Brahms has been working on the quartet for over 20 years, at times plagued by thoughts of suicide. In the last sentence, which he wrote in 1875 in the year of publication, Brahms quotes the "fateful motif" from Beethoven's Fifth Symphony. He wrote to his publisher Fritz Simrock for the music edition: "You can also put a portrait on the title page! A head with the gun in front of it. Now you can get an idea of the music. I will send you my photograph for this purpose!" "This earned the work the nickname" Werther Quartet ", after Goethe's hero of the same name, who took his own life after an unhappy love. Even after Robert Schumann died in 1856, Johannes Brahms and Clara Schumann never became a real couple. The composer remained a bachelor throughout his life.
4. Forsaken by all senses: Robert Schumann
The composer and music critic Robert Schumann put into practice what Brahms only had in mind. Plagued by depression, he jumped into the Rhine in 1854 to kill himself, but was saved. Mentally deranged, he spent the last two years in a mental hospital until his death in 1856. In his depressive phase he had written his last orchestral work, the Violin Concerto in D minor.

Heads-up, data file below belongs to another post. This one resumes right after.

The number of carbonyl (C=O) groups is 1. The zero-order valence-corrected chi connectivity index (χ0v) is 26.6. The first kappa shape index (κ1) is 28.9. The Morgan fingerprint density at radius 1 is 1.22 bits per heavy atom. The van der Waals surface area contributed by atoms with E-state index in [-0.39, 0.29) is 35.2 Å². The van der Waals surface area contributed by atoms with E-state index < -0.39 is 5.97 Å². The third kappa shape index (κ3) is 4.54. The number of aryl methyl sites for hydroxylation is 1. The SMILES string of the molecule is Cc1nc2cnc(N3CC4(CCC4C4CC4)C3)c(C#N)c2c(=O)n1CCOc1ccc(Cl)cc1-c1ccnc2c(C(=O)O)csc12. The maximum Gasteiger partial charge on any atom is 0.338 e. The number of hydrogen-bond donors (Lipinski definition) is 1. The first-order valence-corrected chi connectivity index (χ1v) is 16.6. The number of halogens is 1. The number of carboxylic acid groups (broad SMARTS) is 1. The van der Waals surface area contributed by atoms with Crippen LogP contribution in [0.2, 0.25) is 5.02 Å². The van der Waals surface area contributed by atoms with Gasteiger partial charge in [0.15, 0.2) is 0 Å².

To this day, opinions differ as to whether it is the work of a madman or a genius. The violin solo seemed unplayable. Clara Schumann and her descendants considered this complicated work to be a "testimony to spiritual disruption". They decreed not to perform the violin concerto for 100 years.
The grave of Clara and Robert Schumann in the Bonn cemetery
More than 80 years after its creation, on November 26, 1937, the violin concerto was premiered with the Berlin Philharmonic under Karl Böhm against the will of Schumann's daughter Eugenie. The solo part was heavily edited and simplified by the composer Paul Hindemith. It is said that the National Socialists demanded a replacement for a planned piece by the Jewish-born composer Felix Mendelssohn Bartholdy. Today the work is valued by well-known violin virtuosos and is reproduced as faithfully as possible.
5. The eternal struggle in the shadow of Beethoven: Franz Schubert
Only after 1945 was Schubert's work properly appreciated in Germany
The composer Franz Schubert emulated his great role model Ludwig van Beethoven all his life and at the same time tried in vain to step out of his shadow. Schubert wrote 21 piano sonatas alone in his short life; with Beethoven it was 32. In 1828 Schubert composed the last three sonatas, as with Beethoven laid out as a triad. The sonatas are linked to one another via themes and motifs. With the Sonata in B flat major, his last completed work, Schubert breaks away from the usual form of his time. He plays with individual motifs. "Musically and vocally, it trickles from side to side, interrupted here and there by individual violent movements", wrote the composer and music critic Robert Schumann in his 1838 review.